President Trump is discovering that he can't really run the government like a business, and he doesn't like it: report

In Trump's world, he's in charge. But in the real world of the U.S. government, he's not as powerful as he thinks

Published February 10, 2017 2:36PM (EST)

 (AP Photo/Evan Vucci)
(AP Photo/Evan Vucci)

President Donald Trump is learning the hard way what his critics told him all along during the 2016 presidential election: It is a lot easier to run a business than to manage a government.

"In interviews, nearly two dozen people who’ve spent time with Trump in the three weeks since his inauguration said that his mood has careened between surprise and anger as he’s faced the predictable realities of governing, from congressional delays over his cabinet nominations and legal fights holding up his aggressive initiatives to staff in-fighting and leaks," according to a Politico report.

The report indicated that Trump has been frustrated by the ease with which Congress and the judiciary have been able to hinder his policy goals, whether it's appointing Cabinet officials to implementing his Muslim ban. He has developed a particular distrust toward members of the National Security Council, whom he believes are working against him.

Many staffers on the National Security Council, in turn, believe the president lacks the intelligence to understand complex policy problems, which he is inclined to lob off to advisers like Steve Bannon or Jared Kushner.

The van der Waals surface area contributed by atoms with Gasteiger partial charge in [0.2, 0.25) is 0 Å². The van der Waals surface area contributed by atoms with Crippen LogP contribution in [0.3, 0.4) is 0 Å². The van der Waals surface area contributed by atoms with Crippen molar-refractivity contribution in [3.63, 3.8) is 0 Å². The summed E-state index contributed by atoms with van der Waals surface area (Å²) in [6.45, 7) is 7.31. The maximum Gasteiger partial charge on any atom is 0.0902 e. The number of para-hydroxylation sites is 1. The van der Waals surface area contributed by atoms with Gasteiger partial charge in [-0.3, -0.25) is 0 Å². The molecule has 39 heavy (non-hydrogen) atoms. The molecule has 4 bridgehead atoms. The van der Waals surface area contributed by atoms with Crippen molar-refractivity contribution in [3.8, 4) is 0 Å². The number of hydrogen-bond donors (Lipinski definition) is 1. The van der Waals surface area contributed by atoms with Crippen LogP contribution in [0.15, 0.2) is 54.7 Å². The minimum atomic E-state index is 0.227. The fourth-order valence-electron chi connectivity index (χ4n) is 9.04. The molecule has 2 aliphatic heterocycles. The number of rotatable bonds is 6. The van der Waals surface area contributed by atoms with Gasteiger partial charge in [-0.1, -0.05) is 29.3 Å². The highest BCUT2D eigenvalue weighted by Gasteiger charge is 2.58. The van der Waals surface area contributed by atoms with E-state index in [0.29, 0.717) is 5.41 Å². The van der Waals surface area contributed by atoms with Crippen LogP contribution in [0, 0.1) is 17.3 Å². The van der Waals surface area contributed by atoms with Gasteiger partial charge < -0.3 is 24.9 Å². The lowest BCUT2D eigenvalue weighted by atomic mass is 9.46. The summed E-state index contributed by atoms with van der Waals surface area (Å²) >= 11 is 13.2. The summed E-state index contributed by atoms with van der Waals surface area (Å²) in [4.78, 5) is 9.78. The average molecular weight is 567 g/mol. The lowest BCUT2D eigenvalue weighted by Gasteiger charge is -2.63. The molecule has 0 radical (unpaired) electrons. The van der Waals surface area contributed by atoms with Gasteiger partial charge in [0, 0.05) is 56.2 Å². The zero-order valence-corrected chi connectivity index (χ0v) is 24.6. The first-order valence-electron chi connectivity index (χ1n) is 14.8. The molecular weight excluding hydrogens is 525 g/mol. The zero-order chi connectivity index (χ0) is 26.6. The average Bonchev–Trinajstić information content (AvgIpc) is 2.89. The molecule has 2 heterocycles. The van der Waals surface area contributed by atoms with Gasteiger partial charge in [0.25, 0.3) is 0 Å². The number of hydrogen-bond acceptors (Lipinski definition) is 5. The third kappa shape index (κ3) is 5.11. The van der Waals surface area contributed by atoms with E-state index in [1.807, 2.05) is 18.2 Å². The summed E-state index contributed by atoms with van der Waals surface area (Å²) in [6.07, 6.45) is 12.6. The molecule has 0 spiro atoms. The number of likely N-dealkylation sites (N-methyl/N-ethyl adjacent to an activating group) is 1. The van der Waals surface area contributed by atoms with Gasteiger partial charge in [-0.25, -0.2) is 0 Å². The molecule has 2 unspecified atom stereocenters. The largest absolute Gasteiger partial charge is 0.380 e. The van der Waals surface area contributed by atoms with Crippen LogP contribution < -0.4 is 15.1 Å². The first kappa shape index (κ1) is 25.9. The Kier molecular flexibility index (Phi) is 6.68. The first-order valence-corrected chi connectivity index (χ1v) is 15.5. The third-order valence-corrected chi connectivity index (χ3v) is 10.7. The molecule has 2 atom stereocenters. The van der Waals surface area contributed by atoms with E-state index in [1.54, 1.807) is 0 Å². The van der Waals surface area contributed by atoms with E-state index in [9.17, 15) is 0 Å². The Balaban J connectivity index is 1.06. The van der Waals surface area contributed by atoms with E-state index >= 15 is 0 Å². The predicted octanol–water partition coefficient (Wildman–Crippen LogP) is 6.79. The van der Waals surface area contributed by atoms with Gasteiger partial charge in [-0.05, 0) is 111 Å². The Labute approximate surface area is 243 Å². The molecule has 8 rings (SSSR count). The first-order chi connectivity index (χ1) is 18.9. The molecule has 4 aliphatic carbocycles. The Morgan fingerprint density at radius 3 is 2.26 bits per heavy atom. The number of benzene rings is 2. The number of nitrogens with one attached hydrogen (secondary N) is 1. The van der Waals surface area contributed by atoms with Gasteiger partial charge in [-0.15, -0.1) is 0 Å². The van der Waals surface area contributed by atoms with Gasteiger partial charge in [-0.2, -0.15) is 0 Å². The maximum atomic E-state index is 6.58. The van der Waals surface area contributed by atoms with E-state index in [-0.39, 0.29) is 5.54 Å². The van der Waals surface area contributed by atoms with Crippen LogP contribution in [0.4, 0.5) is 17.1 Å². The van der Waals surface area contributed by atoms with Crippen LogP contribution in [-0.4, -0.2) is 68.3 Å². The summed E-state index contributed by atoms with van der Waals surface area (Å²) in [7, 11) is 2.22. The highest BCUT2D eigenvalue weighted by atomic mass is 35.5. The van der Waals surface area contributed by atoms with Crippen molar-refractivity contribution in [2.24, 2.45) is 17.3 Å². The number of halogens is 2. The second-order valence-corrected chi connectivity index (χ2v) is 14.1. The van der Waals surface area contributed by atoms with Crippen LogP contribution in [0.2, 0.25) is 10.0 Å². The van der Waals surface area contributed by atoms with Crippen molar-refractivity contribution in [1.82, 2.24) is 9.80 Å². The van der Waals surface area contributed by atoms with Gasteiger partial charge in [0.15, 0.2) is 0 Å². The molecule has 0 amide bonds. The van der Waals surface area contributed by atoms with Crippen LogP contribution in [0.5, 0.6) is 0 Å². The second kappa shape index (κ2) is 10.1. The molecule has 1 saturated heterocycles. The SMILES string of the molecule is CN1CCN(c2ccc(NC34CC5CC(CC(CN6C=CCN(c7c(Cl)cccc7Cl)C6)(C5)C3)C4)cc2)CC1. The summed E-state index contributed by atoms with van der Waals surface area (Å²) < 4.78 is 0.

The president has also become infuriated at the constant leaks to the media and is trying to create a climate in the White House in which staffers are afraid to speak confidentially to the press. He is particularly incensed about leaks about his disastrous calls to foreign leaders from Russia, Mexico, France and Australia. Two people told Politico that they were troubled by the exhausted look of the staff, whose morale has been reported to be very low.

They may have sound reason for feeling this way, as Trump is reportedly anxious to start firing and replacing people as soon as it would be politically expedient to do so.

One staffer who has come under the gun from Trump is press secretary Sean Spicer. Trump has apparently tended to micromanage Spicer's press conference performances and often finds them unsatisfactory. The president was particularly bothered that Spicer was lampooned on "Saturday Night Live" by a female comedian, Melissa McCarthy, which Trump viewed as a sign of weakness.

Many in the White House are as dissatisfied with the character of their president as he is of Spicer's, perhaps even more so.

By Matthew Rozsa

Matthew Rozsa is a staff writer for Salon. He holds an MA in History from Rutgers University-Newark and is ABD in his PhD program in History at Lehigh University. His work has also appeared in Mic, MSN, MSNBC, Yahoo, Quartz, The Good Men Project, The Daily Dot, Alter Net, Raw Story and elsewhere.

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Donald Trump National Security Council Sean Spicer Steve Bannon